How to Build a Device Library Without Taking Out a Loan
There’s little more frustrating then hearing through a client that a reader is complaining about how a file looks on some device. And more often than not its some obscure Kobo or Android device.
There are probably 25 e-readers on the market, all with their own rendering and UX bugs. Except for large publishing and development offices, its financially burdensome to be expected to buy all of them the day they’re available. And yet many clients will expect you to be able to solve all of their problems.
Here’s a couple ways to build a device library on a budget.
One of my favorite places to find used and gently worn e-readers is on eBay. In the past I’ve gotten current version of Kobo and Nook tablets at the current price of last year’s models. I’ve also gotten review copies of devices that were at most used a couple times!
Be very careful to read the descriptions of each device you want to buy. A lot of sellers will post no-longer working devices for cheap. Make sure that whatever you buy has a good refund policy in case the device you buy is dead on arrival.
Arguably, the devices you need most are Kindles. They’re the most popular e-readers and probably have the most unique bugs. A great place to get Kindle devices for cheap is the Kindle Outlet. These are Amazon factory refurbished devices at up to 25% off.
Start a Local Device Exchange
If it’s completely out of the question to purchase 10 devices (if you’re a freelancer, that’s almost certainly the case), your next best step is to get together with some friends and each purchase a few devices, so in total you have everything you might need. This isn’t perfect situation—your friend might be out of town or unresponsive on a day you need something, but if you build in some time it can be a great, inexpensive option.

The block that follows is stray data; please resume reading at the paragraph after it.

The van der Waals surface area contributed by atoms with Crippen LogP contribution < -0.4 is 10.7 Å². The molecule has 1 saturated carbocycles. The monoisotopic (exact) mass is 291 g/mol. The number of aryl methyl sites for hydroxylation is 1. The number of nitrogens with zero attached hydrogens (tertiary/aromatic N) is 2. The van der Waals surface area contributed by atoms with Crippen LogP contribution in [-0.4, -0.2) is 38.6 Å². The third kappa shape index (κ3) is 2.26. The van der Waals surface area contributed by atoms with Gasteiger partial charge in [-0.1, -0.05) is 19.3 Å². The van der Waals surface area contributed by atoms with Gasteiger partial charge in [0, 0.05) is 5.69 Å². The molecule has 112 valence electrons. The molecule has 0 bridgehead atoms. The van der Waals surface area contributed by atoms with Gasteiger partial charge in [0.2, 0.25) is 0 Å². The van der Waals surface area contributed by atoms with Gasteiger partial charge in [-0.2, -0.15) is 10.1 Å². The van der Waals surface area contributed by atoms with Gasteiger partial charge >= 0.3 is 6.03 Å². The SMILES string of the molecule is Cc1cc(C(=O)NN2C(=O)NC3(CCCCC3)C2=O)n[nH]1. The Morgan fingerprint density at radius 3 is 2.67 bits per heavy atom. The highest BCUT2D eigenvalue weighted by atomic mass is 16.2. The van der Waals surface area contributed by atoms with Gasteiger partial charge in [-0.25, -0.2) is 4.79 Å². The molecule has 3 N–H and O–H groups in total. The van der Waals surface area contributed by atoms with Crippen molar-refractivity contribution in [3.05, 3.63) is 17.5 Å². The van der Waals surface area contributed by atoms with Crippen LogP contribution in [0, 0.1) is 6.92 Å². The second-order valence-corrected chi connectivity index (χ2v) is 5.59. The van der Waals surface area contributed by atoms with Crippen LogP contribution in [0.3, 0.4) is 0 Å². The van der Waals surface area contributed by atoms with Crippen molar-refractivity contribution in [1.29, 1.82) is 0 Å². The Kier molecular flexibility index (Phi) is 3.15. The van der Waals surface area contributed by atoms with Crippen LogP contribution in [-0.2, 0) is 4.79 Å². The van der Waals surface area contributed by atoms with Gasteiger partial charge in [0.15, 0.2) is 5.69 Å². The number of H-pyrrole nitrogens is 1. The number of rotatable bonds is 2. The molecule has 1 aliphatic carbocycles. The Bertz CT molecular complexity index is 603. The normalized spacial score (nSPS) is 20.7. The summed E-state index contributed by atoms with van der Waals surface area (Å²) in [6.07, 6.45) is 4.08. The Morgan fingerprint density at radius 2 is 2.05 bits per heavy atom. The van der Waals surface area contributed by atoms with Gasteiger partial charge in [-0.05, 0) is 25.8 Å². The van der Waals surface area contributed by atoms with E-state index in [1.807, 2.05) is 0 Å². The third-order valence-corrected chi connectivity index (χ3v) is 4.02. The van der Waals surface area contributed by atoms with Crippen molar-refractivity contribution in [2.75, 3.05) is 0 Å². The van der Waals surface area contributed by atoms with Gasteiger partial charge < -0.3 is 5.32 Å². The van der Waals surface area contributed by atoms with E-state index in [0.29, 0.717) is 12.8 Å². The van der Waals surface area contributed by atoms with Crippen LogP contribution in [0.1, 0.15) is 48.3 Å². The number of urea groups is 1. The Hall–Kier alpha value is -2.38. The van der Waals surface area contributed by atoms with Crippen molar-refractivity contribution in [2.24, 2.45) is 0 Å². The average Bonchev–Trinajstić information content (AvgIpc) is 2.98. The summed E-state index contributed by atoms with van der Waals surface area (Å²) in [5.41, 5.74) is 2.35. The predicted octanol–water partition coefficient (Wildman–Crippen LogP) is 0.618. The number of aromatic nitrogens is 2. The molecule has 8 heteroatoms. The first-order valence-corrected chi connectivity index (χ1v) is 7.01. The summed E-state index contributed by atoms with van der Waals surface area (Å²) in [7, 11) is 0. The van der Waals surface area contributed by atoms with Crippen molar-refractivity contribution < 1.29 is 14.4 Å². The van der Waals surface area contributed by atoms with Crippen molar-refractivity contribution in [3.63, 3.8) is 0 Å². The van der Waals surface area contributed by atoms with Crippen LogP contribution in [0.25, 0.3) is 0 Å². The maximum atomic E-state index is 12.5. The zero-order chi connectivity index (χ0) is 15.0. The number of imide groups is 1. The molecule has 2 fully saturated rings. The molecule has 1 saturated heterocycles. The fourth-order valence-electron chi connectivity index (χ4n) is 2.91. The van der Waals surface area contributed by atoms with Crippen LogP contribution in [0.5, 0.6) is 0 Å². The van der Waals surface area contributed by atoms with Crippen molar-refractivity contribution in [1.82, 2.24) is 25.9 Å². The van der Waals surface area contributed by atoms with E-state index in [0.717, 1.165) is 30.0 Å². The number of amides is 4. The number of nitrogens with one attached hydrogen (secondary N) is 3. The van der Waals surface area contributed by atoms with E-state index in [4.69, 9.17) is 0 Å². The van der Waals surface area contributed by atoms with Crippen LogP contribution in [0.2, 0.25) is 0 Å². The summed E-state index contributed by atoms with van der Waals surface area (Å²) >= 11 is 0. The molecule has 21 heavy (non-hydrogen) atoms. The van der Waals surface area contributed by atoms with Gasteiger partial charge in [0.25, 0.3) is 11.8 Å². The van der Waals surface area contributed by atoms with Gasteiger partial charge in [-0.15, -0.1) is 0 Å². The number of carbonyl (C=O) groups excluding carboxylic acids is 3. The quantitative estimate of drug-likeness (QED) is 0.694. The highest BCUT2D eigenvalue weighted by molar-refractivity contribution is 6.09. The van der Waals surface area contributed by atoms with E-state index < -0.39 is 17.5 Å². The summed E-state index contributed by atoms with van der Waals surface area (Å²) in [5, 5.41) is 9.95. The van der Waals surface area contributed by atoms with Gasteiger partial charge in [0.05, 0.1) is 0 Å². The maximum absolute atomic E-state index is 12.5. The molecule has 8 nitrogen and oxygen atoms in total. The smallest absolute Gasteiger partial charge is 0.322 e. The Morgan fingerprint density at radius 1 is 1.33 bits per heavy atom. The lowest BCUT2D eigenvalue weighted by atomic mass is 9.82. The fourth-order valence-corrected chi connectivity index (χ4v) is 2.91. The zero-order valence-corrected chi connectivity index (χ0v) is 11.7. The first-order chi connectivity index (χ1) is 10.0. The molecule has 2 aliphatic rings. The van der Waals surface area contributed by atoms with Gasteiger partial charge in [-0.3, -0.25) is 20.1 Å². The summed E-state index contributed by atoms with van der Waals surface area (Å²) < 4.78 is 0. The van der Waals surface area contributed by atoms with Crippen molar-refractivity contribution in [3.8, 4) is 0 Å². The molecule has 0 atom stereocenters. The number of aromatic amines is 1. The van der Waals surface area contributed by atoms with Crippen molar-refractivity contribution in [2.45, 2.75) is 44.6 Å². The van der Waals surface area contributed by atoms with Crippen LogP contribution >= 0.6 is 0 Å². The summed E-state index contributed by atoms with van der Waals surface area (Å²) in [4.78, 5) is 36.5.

Some cities have local tech groups or workshops. Some of these groups have device labs (often gained through donations) that will have a variety of devices to check on (more like Android and iOS devices, but they might have a Kindle Fire or something). Development agencies and design studios in your city might also be able to help (but you’ll likely need a personal connection to get an in).
In the past I’ve been in some binds and have reached out the the #eprdctn community on Twitter to ask for quick screenshots of how things render on a specific device. Don’t expect a quick turnaround, but sometimes you’ll luck out.